Comptroller Franchot promotes Shop Maryland for the Holidays

MD-Comptroller shops local_Poinsettia 3x

Dorchester Banner/Paul Clipper
Buying a poinsettia at the Simmons Center Market.

CAMBRIDGE — Maryland Comptroller Peter Franchot visited Cambridge for his Shop Maryland for the Holidays tour, promoting the value of shopping local to a region’s economy. He was joined on the tour by Cailey Locklair Tolle, president of the Maryland Retailers Association.

Also joining in on the tour was Senator Addie Eckardt, County Councilman Don Satterfield, Cambridge City Commissioners Gage Thomas and Frank Cooke, Bill Christopher, executive director of the Dorchester Chamber of Commerce; and Brandon Hesson and Tom Hutchinson of Cambridge Main Street.

The tour started out at the Wine Bar on Race Street, and then the entourage worked its way down Race and Poplar streets, visiting Craig’s Drug Store, The Shops at Magnolia Grove and Night Kitchen Coffee, Realerevival Brewing, Butterfly Boutique, and Simmons Center Market.

The purpose of the Shop Maryland for the Holidays tour is to promote shopping in local stores rather than at online retailers. Doing so will help keep Maryland taxpayer dollars in the state and help support the 500,000 Marylanders who work in retail stores.

In the Wine Bar, Comptroller Franchot Shopped for wine — and especially chocolate — with his wife Anne. He quipped to the crowd, “They say you don’t have to have a glass of wine to enjoy yourself, but why take a chance?”

Comptroller Franchot chatted with Wine Bar owner Carol Ruark about local business, and Ms. Ruark is optimistic about the future for retailers in Cambridge. “Things are good. Cambridge is moving along,” she said.

“Our data shows that 70 cents of every dollar spent in a store like this stays in the county,” said Comptroller Franchot. “People think about that, and they change their habits. We have wonderful citizens in Maryland, and they want to help out, help each other.”

The Comptroller said that keeping Maryland retail dollars in the state is the best thing we could do to help repair the state’s economic situation.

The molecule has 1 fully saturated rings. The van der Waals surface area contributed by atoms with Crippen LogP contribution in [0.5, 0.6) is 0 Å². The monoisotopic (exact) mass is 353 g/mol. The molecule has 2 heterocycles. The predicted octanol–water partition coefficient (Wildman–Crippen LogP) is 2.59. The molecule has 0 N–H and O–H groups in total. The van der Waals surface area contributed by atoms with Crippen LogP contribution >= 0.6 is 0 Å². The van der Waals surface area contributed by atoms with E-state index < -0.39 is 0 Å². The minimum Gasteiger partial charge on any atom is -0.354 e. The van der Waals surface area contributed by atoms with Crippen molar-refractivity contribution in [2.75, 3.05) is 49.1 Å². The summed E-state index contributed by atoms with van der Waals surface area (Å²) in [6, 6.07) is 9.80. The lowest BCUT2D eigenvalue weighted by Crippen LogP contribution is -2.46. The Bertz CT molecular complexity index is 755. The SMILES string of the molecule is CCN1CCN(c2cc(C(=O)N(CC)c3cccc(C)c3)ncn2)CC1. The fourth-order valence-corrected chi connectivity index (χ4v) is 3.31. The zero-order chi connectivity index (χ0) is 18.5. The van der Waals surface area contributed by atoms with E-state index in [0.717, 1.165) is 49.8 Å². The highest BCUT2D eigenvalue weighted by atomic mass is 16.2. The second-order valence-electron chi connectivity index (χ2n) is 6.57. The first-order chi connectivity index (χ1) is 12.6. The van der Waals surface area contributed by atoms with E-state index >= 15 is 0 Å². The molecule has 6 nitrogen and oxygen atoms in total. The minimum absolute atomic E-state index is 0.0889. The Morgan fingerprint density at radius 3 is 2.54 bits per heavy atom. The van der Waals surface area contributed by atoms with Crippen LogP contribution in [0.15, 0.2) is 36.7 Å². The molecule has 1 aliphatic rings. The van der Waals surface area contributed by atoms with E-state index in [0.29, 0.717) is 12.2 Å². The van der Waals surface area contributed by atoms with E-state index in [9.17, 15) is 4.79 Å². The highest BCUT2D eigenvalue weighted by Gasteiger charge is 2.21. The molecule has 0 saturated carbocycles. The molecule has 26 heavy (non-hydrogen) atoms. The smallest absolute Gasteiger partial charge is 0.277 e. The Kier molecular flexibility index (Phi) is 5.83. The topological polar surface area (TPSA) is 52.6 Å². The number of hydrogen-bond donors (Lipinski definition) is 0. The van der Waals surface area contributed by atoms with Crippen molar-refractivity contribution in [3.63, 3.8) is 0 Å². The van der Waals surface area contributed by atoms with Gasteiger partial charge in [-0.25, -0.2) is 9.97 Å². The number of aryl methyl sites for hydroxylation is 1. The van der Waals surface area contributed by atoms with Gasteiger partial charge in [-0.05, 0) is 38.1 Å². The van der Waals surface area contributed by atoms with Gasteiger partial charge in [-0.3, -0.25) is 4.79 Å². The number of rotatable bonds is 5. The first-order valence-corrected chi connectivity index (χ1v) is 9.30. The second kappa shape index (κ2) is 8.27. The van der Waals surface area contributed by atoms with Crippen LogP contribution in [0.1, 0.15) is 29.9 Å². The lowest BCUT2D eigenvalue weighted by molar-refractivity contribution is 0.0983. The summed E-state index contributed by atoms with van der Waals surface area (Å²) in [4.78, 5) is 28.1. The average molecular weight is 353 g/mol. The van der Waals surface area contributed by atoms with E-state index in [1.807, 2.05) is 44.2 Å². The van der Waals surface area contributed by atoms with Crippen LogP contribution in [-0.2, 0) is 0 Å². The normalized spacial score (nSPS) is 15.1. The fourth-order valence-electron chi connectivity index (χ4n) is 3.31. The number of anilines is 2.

“We’re a long way from where we used to be,” said Mr. Franchot. “(We were) way out in front of the country — we were always higher than the national employment figures, always more jobs, higher wages, and now we’re lagging behind. I’m optimistic that we’ll do much better in the future. We’re predicting between two and three percent growth (for 2016), if we get that I’m happy. It used to be four or five percent, every year, so we’ve got a ways to go.”

Comptroller Franchot next visited Craig’s Drug Store, a Cambridge pharmacy that has been in local operation for 148 years. He presented one of his Comptroller Medallions to Karen Kelly, wife of owner Chuck Kelly, who received a William Donald Shafer Award in 2013. He joked that the medallion was for “putting up with her husband” for so many years, and congratulated them both on their success.

Next was a stop at Night Kitchen Coffee, and the Shops at Magnolia Grove, who share a storefront at 410 Race St. There he talked to Night Kitchen owner Taylor Hale about his premium coffee, which is roasted right in Cambridge, and sampled some of the coffees.

Next was a quick visit to RAR Brewery, and also to the Butterfly Boutique, Poplar Street’s newest retail shop. The tour finished up at Simmons Center Market, where Comptroller Franchot visited with County Council President Ricky Travers and family, and purchased a poinsettia to carry back to Annapolis.

“Shopping local is the best thing for a community,” said Cailey Locklair Tolle, president of the Maryland Retailers Association. “It keeps revenue in the community, it brings jobs, it brings so much to a community.”

The tour illustrated that things aren’t always as bleak as they seem. Cambridge has a number of boarded-up storefronts, but there is a lively business going on otherwise. And it’s hard to miss the construction going on in town, where new businesses are being created.

“If one business is successful, someone else wants to be part of that success,” said County Councilman Don Satterfield, “and it begins to grow. As it grows, we all become successful.”

“I would say come to Cambridge, go down the street and if you don’t see all the people, open the doors, because mostly they’re inside, shopping!” said Senator Addie Eckardt, about addressing folks from out of town. “and on a good night, they’re overflowing onto the streets. And we have construction going on, up and down the street, with shops and restaurants going in, so we’re really excited. Thank you very much to the comptroller for working together with the governor to improve our local economies.”

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